approaches that can be used by the courts in handling computer crimes, cybercrimes,

data protection, e-commerce and related digital laws. The SACJF will provide

assistance in setting up consultative meetings with the judiciaries and the ABA will

provide support in setting up consultative meetings with members of the legal


5) Using the findings of the desk research, legal and policy analysis, case law review and

stakeholder interviews, develop a bench book detailing best practice and

recommendations on handling computer crimes, cybercrimes, data protection and

related digital laws and rights in Southern Africa. (Examples of bench books will be

made available to the successful candidate/s.)

6) Using the bench book and related materials, undertake a training of trainers for 20-25

people, targeting judges responsible for training and personnel responsible for

Information Technology from each regional jurisdiction’s judiciary5; and

7) Produce a training of trainers workshop report within 5 days of the conclusion of the

training workshop.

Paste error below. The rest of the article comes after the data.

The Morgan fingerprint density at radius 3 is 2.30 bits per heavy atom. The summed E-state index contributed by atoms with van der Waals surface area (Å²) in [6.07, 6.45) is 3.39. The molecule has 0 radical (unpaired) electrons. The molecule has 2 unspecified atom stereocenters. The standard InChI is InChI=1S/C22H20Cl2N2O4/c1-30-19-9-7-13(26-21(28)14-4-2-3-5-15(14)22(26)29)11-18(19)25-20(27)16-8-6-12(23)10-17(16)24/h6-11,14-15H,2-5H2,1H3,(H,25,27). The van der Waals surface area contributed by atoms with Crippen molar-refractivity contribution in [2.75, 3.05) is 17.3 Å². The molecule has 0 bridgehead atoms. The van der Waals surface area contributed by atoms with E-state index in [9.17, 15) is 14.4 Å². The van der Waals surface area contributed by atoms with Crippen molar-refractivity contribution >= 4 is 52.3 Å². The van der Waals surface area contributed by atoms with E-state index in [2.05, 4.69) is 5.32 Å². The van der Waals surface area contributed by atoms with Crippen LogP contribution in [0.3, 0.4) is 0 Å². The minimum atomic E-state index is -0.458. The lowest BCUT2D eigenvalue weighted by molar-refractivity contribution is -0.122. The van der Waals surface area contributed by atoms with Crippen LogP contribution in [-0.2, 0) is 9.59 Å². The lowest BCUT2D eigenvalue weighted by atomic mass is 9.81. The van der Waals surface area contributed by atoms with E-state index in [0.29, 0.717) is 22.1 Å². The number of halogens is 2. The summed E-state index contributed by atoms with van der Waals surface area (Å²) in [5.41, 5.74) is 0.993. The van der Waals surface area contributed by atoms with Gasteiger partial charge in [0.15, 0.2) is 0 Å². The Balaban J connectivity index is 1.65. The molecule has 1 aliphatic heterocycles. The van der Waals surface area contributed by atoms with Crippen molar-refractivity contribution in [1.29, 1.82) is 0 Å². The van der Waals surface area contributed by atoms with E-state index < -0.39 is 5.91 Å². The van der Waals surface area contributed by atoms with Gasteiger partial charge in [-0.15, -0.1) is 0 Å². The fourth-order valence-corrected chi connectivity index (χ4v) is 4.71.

Qualifications and Experience

1) Bachelor’s and/or Master’s Degree in Law or Human Rights;

2) At least 10-15 years of professional experience at national, regional or international

levels working on human rights and Access to Justice/justice delivery.

3) Candidates must demonstrate a strong understanding and knowledge of computer

crimes, cybercrimes, data protection and related digital laws in Southern Africa and


4) Good understanding of the judicial structures in different Southern African


5) Experience working as a practicing lawyer, judge or in judicial training will be a distinct


6) Experience in legislative drafting or Legal Research will be a distinct advantage;

7) Fluency in speaking, writing and reading English. A working knowledge of French

and/or Portuguese preferred.

How to apply


Interested and qualified applicants must submit their applications to

by 15 May 2023. The application must contain a curriculum vitae and an application letter

demonstrating the applicant’s qualifications and experience and how these fit within the scope

of the proposed assignment.

The applications must be clearly marked “Consultancy: Development of Bench Book and

Training of Trainers.”